If you'd like to submit a question to College Confidential, please send it along here.

Written by

Sally Rubenstone

Sally Rubenstone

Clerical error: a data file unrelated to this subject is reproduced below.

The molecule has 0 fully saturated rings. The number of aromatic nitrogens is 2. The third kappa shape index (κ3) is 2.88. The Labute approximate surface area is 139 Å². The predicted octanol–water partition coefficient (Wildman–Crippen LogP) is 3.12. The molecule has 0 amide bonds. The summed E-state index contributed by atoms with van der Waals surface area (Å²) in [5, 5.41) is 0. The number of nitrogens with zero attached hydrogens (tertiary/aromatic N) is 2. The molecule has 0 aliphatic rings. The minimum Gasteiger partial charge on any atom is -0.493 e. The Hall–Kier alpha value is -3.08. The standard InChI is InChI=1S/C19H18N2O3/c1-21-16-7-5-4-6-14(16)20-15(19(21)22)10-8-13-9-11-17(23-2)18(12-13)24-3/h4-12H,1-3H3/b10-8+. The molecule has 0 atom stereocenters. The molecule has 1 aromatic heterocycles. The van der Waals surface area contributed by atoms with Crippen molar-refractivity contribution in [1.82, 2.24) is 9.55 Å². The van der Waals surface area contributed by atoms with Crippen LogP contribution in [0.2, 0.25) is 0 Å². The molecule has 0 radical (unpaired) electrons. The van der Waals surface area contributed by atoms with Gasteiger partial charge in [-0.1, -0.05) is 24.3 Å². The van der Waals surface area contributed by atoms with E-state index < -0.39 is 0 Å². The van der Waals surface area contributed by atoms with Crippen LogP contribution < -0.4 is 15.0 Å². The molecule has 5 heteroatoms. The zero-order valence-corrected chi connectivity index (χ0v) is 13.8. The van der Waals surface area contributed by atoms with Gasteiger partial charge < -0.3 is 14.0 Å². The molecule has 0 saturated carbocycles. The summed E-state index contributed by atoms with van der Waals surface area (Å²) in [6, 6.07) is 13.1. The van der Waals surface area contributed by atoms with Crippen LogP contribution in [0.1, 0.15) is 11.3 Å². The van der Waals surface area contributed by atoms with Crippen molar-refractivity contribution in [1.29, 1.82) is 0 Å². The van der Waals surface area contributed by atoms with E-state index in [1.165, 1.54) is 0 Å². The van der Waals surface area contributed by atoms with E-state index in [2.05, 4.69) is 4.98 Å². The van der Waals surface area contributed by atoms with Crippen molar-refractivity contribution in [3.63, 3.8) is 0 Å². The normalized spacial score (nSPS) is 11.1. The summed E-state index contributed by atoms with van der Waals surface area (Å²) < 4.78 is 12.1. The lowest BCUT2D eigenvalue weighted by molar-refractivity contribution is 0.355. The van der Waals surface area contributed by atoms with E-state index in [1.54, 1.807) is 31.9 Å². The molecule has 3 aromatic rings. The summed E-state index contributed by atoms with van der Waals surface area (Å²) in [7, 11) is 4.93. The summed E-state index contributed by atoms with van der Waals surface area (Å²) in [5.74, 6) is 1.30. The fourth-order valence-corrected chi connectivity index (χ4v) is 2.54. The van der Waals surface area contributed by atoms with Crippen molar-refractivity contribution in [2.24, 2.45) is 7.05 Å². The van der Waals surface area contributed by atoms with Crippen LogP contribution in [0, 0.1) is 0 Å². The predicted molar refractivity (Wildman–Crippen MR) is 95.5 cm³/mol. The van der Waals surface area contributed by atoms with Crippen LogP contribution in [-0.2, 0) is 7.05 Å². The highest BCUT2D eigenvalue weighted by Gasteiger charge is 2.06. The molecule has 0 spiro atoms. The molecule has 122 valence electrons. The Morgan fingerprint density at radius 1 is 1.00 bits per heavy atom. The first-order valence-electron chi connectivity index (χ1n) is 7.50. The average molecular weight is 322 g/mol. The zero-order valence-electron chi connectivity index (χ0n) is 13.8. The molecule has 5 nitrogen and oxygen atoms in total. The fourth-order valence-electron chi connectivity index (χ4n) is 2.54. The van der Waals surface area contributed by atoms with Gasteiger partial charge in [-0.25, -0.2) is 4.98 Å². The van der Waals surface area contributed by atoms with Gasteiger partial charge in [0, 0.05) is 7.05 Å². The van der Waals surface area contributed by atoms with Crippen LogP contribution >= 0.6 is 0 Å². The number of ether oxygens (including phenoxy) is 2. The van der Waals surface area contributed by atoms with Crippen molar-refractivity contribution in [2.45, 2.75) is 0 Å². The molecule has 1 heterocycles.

Sally Rubenstone knows the competitive and often convoluted college admission process inside out: From the first time the topic of college comes up at the dinner table until the last duffel bag is unloaded on a dorm room floor. She is the co-author of Panicked Parents' Guide to College Admissions; The Transfer Student's Guide to Changing Colleges and The International Student's Guide to Going to College in America. Sally has appeared on NBC's Today program and has been quoted in countless publications, including The New York Times, The Washington Post, USA Weekend, USA Today, U.S. News & World Report, Newsweek, People and Seventeen. Sally has viewed the admissions world from many angles: As a Smith College admission counselor for 15 years, an independent college counselor serving students from a wide range of backgrounds and the author of College Confidential's "Ask the Dean" column. She also taught language arts, social studies, study skills and test preparation in 10 schools, including American international schools in London, Paris, Geneva, Athens and Tel Aviv. As senior advisor to College Confidential since 2002, Sally has helped hundreds of students and parents navigate the college admissions maze. In 2008, she co-founded College Karma, a private college consulting firm, with her College Confidential colleague Dave Berry, and she continues to serve as a College Confidential advisor. Sally and her husband, Chris Petrides, became first-time parents in 1997 at the ripe-old age of 45. So Sally was nearly an official senior citizen when her son Jack began the college selection process, and when she was finally able to practice what she had preached for more than three decades.